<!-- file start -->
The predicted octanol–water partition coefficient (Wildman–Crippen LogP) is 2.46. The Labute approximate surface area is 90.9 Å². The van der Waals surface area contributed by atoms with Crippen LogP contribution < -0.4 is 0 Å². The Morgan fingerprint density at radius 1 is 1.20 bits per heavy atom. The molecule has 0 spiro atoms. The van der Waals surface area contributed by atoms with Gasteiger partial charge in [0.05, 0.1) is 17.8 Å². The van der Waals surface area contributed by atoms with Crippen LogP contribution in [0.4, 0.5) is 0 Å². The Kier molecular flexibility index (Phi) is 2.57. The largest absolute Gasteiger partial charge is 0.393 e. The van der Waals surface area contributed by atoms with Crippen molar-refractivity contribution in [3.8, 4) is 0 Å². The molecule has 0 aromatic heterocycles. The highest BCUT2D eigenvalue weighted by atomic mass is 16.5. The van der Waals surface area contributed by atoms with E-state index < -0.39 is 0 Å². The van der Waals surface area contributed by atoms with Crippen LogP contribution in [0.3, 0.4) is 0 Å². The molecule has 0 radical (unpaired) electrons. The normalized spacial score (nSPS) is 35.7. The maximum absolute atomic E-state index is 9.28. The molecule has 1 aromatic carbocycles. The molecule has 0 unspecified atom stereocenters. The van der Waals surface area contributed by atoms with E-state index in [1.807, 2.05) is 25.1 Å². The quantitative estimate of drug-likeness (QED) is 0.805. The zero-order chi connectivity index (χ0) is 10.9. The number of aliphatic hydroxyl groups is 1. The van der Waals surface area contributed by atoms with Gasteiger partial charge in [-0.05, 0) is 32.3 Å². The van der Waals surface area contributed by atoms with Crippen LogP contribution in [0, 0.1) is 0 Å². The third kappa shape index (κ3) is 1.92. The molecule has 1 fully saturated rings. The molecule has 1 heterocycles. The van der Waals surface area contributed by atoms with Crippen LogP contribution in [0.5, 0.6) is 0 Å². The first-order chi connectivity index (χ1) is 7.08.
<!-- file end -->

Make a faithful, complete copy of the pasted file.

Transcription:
The predicted octanol–water partition coefficient (Wildman–Crippen LogP) is 2.46. The Labute approximate surface area is 90.9 Å². The van der Waals surface area contributed by atoms with Crippen LogP contribution < -0.4 is 0 Å². The Morgan fingerprint density at radius 1 is 1.20 bits per heavy atom. The molecule has 0 spiro atoms. The van der Waals surface area contributed by atoms with Gasteiger partial charge in [0.05, 0.1) is 17.8 Å². The van der Waals surface area contributed by atoms with Crippen LogP contribution in [0.4, 0.5) is 0 Å². The Kier molecular flexibility index (Phi) is 2.57. The largest absolute Gasteiger partial charge is 0.393 e. The van der Waals surface area contributed by atoms with Crippen molar-refractivity contribution in [3.8, 4) is 0 Å². The molecule has 0 aromatic heterocycles. The highest BCUT2D eigenvalue weighted by atomic mass is 16.5. The van der Waals surface area contributed by atoms with E-state index < -0.39 is 0 Å². The van der Waals surface area contributed by atoms with Crippen LogP contribution in [0.3, 0.4) is 0 Å². The molecule has 0 radical (unpaired) electrons. The normalized spacial score (nSPS) is 35.7. The maximum absolute atomic E-state index is 9.28. The molecule has 1 aromatic carbocycles. The molecule has 0 unspecified atom stereocenters. The van der Waals surface area contributed by atoms with E-state index in [1.807, 2.05) is 25.1 Å². The quantitative estimate of drug-likeness (QED) is 0.805. The zero-order chi connectivity index (χ0) is 10.9. The number of aliphatic hydroxyl groups is 1. The van der Waals surface area contributed by atoms with Gasteiger partial charge in [-0.05, 0) is 32.3 Å². The van der Waals surface area contributed by atoms with Crippen LogP contribution in [0, 0.1) is 0 Å². The third kappa shape index (κ3) is 1.92. The molecule has 1 fully saturated rings. The molecule has 1 heterocycles. The van der Waals surface area contributed by atoms with Crippen LogP contribution in [0.5, 0.6) is 0 Å². The first-order chi connectivity index (χ1) is 7.08.